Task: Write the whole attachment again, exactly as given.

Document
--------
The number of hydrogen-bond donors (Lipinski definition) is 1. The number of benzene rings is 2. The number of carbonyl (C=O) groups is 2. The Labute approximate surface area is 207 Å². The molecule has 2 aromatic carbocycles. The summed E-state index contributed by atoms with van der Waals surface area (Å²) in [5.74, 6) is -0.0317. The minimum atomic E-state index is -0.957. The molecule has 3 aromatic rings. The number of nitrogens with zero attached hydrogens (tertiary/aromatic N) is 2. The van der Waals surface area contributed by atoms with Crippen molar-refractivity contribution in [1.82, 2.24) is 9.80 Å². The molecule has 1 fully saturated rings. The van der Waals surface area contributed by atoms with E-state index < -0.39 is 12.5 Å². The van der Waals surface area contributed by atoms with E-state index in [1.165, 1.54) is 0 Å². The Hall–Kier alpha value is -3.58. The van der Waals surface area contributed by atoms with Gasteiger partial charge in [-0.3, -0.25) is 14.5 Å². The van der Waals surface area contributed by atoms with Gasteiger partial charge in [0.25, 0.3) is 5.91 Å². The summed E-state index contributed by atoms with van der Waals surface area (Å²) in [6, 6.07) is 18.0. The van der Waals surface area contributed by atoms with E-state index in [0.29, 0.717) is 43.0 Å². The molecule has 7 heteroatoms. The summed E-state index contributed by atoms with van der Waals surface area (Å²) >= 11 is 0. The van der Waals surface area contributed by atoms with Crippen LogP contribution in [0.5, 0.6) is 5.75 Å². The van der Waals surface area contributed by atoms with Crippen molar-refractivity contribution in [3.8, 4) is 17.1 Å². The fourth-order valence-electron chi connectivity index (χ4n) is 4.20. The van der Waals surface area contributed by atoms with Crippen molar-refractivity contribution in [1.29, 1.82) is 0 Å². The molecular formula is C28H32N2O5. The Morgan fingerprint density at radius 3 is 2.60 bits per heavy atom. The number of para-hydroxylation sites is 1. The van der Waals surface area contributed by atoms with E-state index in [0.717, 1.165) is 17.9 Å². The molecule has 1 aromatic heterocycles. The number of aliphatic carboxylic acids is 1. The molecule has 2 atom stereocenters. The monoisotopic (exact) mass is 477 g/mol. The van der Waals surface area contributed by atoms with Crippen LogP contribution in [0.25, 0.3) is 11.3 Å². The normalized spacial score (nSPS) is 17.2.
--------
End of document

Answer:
The number of hydrogen-bond donors (Lipinski definition) is 1. The number of benzene rings is 2. The number of carbonyl (C=O) groups is 2. The Labute approximate surface area is 207 Å². The molecule has 2 aromatic carbocycles. The summed E-state index contributed by atoms with van der Waals surface area (Å²) in [5.74, 6) is -0.0317. The minimum atomic E-state index is -0.957. The molecule has 3 aromatic rings. The number of nitrogens with zero attached hydrogens (tertiary/aromatic N) is 2. The van der Waals surface area contributed by atoms with Crippen molar-refractivity contribution in [1.82, 2.24) is 9.80 Å². The molecule has 1 fully saturated rings. The van der Waals surface area contributed by atoms with E-state index < -0.39 is 12.5 Å². The van der Waals surface area contributed by atoms with E-state index in [1.165, 1.54) is 0 Å². The Hall–Kier alpha value is -3.58. The van der Waals surface area contributed by atoms with Gasteiger partial charge in [-0.3, -0.25) is 14.5 Å². The van der Waals surface area contributed by atoms with Gasteiger partial charge in [0.25, 0.3) is 5.91 Å². The summed E-state index contributed by atoms with van der Waals surface area (Å²) in [6, 6.07) is 18.0. The van der Waals surface area contributed by atoms with E-state index in [0.29, 0.717) is 43.0 Å². The molecule has 7 heteroatoms. The summed E-state index contributed by atoms with van der Waals surface area (Å²) >= 11 is 0. The van der Waals surface area contributed by atoms with Crippen LogP contribution in [0.5, 0.6) is 5.75 Å². The van der Waals surface area contributed by atoms with Crippen molar-refractivity contribution in [3.8, 4) is 17.1 Å². The fourth-order valence-electron chi connectivity index (χ4n) is 4.20. The van der Waals surface area contributed by atoms with Crippen molar-refractivity contribution in [1.29, 1.82) is 0 Å². The molecular formula is C28H32N2O5. The Morgan fingerprint density at radius 3 is 2.60 bits per heavy atom. The number of para-hydroxylation sites is 1. The van der Waals surface area contributed by atoms with E-state index in [0.717, 1.165) is 17.9 Å². The molecule has 1 aromatic heterocycles. The number of aliphatic carboxylic acids is 1. The molecule has 2 atom stereocenters. The monoisotopic (exact) mass is 477 g/mol. The van der Waals surface area contributed by atoms with Crippen LogP contribution in [0.25, 0.3) is 11.3 Å². The normalized spacial score (nSPS) is 17.2.